Understanding Frameworx Views

By | March 31, 2011

TMForum Frameworx(NGOSS), defines 4 views. These are different perspectives for looking at a service providers’ challenges and how to solve them.

First one is the “Business View”. Business View, focuses on the business and try to define and scope the business problem/ business case  to be solved. A business problem may be “implementing trouble management in order to increase operational efficiency”, “adding self ordering capabilities to the current order to cash process” or just “Decrease the OPEX”.

Business View’s main stakeholders are business analysts and sponsors(mostly managers). Business analysts will;

  • Capture the requirements
  • Define the use cases
  • Define the processes to fulfill these use cases
  • Define the business objects, manipulated by these processes.
  • Generate business workflows.
  • Define the roles

In constructing a business case, the main activity for the business analyst would be defining the process descriptions and their information/data requirements. Here, business analyst can find all the relevant information from eTOM, Business Process Framework. For this reason, eTOM is mapped to the Business View. The case documentation (and also eTOM) references to business entities to be manipulated by these business processes.  SID defines the business glossary. From this perspective, SID is also involved in the business view.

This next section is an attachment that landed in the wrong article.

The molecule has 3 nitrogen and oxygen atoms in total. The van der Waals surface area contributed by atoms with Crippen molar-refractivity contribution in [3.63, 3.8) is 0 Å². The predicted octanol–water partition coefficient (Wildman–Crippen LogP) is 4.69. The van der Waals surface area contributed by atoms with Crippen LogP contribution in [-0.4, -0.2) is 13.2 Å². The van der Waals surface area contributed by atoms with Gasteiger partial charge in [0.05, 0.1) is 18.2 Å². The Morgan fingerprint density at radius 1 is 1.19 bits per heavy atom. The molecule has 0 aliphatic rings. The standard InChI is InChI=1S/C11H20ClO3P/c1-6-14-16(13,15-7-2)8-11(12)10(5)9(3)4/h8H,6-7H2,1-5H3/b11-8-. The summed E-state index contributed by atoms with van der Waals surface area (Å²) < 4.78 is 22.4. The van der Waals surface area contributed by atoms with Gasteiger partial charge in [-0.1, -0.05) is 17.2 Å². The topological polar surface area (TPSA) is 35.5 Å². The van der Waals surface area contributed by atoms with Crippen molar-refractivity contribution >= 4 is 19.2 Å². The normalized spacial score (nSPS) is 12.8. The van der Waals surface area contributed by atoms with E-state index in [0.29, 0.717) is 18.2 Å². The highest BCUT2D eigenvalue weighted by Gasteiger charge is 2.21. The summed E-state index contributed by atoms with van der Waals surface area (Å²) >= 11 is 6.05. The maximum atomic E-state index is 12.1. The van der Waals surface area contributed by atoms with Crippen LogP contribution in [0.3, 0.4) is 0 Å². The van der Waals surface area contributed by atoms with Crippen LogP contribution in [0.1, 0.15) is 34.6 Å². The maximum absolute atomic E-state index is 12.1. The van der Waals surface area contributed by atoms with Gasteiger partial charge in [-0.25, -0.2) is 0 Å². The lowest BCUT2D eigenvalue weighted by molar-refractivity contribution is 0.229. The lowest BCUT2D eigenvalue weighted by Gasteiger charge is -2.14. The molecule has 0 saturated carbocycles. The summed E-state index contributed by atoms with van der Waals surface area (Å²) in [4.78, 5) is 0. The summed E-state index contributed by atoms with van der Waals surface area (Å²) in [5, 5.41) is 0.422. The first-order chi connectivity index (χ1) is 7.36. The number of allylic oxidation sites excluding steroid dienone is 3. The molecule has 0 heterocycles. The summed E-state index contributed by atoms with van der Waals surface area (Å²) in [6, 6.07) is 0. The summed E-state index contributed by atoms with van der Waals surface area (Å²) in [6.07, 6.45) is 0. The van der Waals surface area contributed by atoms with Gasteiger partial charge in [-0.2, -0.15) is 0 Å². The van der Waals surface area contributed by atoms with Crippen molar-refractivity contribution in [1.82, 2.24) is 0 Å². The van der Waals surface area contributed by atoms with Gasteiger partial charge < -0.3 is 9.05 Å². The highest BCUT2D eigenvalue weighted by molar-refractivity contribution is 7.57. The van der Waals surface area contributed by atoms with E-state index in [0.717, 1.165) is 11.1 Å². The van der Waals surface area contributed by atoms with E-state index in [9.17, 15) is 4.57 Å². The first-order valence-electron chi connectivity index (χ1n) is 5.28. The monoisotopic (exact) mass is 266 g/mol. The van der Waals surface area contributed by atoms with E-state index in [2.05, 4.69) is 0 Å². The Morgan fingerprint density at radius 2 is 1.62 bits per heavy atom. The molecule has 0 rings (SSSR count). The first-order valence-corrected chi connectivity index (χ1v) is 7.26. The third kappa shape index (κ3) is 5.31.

Business view is technology neutral and does not point to any technology specific topics.

The second view, “System View” looks at the business problem from more technical perspective. However, it is still technology neutral. IT Architects and Enterprise Architects are the main actors looking from the System View. SID is the main player in here. But the “I” part of it. It providers an Information Model explaining how several business entities are related to each other. SID uses UML to explain those associations, and cardinalities between the business entities.

The “D” part, data model will come at the next view, “Implementation View”. Implementation View is the view that the developers and system integrators look from. Here it is technology (J2EE, .NET, CORBA, DCOM etc.) and application specific (IBM x, HP y,etc.) areas that is the main concern of these stakeholders. Data Model is also in here, a solution specific look at the data that was defined in the system view. The Interfaces that are required for communicating with other applications are defined in here. The Data Model is also used to define the structure of these interfaces (and the databases).

Finally, the solution is developed/customized and ready to be deployed on the site. Here, “Deployment View” begins. IT Operators deploy the solution on the servers and start monitoring them. They manage the whole life cycle of the solution. In the mean time, business users are using the system and providing feedbacks about the efficiency of the solution.

It is important to note that Business View and System View are not “visible” when we went into the production environment.  What we will see would be workflows that represent business processes and  databases /technology specific distributed objects that represent the business entities.  For this reason,  the “hidden” views (Business and System) are called logical views while the “visible” ones (Implementation and Deployment) are called Physical Views.